12:32 28 June 2012
By Gareth Willsher
Some men who helped shape the history of Northampton Town Football Club
Ian initially arrived at the County Ground on loan in December 1993, before making a £30,000 permanent move from Sunderland the following summer. Before retiring from playing in the summer of 2004, Ian had become a Cobblers legend, making 449 senior appearances in the claret and white, placing him second in the list of appearance makers behind Tommy Fowler. A down-to-earth no nonsense defender, Sammo was a veteran of 2 play off finals at Wembley, and helped the side to 2 promotions in his 11 year career. He was promoted to the position of first team coach in 2006, and was appointed manager in October 2009 after the departure of Stuart Gray. He led the Cobblers to victory over Liverpool at Anfield in the Carling Cup in September 2010, but left the club in March 2011.
Tommy may never have played for Northampton Town had he not been wounded on active service in France. Tommy was on the books of Everton, and had played alongside Joe Mercer and Tommy Lawton in some war time games and had scored on his debut - a 9-0 win over Bury. While serving in France he was shot by a sniper and while recovering in Bedford, Tommy met Jack Jennings who invited him to join Northampton. He stayed 16 years and settled in the town, making 585 appearances for the club. Tommy is the club's top appearance maker. He finished his career with 2 seasons at Aldershot. He sadly passed away in May 2009.
Irchester born Phil was something of a utility player at Northampton, playing in just about every position, including goalkeeper! A big money to transfer to Liverpool saw him really make his name, and he went on to a regular choice for England for many years. Since retiring, Phil has been a Manager and a coach on a few occasions, and is often seen as a TV pundit.
A real crowd favourite in the mid 1980s, Trevor played a key role in the 1986/87 Championship winning side, captaining the side to their success. He moev on to Manchester City, and then West Ham and Reading, before becoming Player Manager of a local club side in Norway. Was voted in the Cobblers team of the Century.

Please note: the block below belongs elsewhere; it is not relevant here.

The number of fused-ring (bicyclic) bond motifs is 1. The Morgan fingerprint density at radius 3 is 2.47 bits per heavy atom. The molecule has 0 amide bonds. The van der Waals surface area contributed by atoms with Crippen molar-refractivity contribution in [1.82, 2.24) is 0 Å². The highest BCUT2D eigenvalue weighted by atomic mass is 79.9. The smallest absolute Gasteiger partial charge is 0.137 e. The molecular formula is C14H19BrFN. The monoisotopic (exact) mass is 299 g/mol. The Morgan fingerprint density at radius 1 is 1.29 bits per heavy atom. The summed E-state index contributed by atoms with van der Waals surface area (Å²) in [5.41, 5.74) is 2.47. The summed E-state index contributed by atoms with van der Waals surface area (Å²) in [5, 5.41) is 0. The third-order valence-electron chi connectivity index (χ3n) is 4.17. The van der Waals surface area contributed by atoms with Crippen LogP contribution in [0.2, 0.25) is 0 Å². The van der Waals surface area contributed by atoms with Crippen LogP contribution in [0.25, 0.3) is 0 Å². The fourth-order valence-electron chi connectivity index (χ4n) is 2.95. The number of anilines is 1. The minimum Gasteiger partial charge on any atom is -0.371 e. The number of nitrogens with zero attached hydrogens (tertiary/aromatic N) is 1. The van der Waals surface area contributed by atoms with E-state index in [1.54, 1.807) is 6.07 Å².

A real Cobblers legend, and is the man who the North Stand at Sixfields is named after. He managed the Cobblers twice, also holding many other positions within the club. He also managed Arsenal and the Welsh national side. Among his many honours while at Northampton Town were the Division 3 Championship and the Division 2 runners up spot.
Cliff was a full back with his home town club of Oxford City, when Arsenal signed him and converted him to a centre forward. A tall, elegant player, he was also at home at wing half, he stayed 9 seasons at Highbury, netting over 80 league and cup goals and winning league and cup honours. Cliff moved on to Watford, breaking the individual goalscoring record, but left after a row regarding his business interests, and joined his old Arsenal team mate Dave Bowen at Northampton. Cliff scored a hat trick on his debut and ended up breaking the goalscoring record at Northampton as well. His stay was short and sweet, the travelling became too much and he returned to London via Crystal Palace. He netted over 50 goals in 3 seasons for Palace, before injury ended his career, aged 38. He died while on a golfing holiday in Spain.
Frank was labelled "Have boots, will travel," due to the fact he played for so many clubs in his career. His first spell at Northampton was as a replacement for Cliff Holton, and he scored 18 goals in 20 games. He left soon after but returned in 1967 when the club needed his goals to keep them in Division 2, but he was soon off again when Leicester City wanted him to play in Division One. He returned for a third spell with Northampton when they had fallen in to Division 4, and although his goals never won the club promotion, he did hit one of the consolation goals v Manchester United in the 8-2 1970 FA Cup defeat. He sadly passed away in August 2003.
Joe came from Sunderland, and after a period of settling down, he developed in to one of the finest left footed players in the club's history. He was linked with several big name clubs and even touted for a Scottish cap. Scottish sports writer Jim Leitch called him the "new Jim Baxter". When the club began to fall down the Divisions, part of the reason could have been that Joe struggled with injuries, having two cartilage operations. Joe was released in 1972, and the following season he helped Kettering win the Southern League Championship. Sadly passed away in August 2006.
When Jack English Snr (Jack's father) was Manager of Northampton Town, it was said that son Jack used to make a nuisance of himself trying to play football with the senior players. It was to be a few years later that he became a nuisance to opposing defences! It took some time for him to settle at the County Ground. He left at one point but returned on a part time basis and that kick started his career. In all he scored 143 goals in a 13 year spell with the club.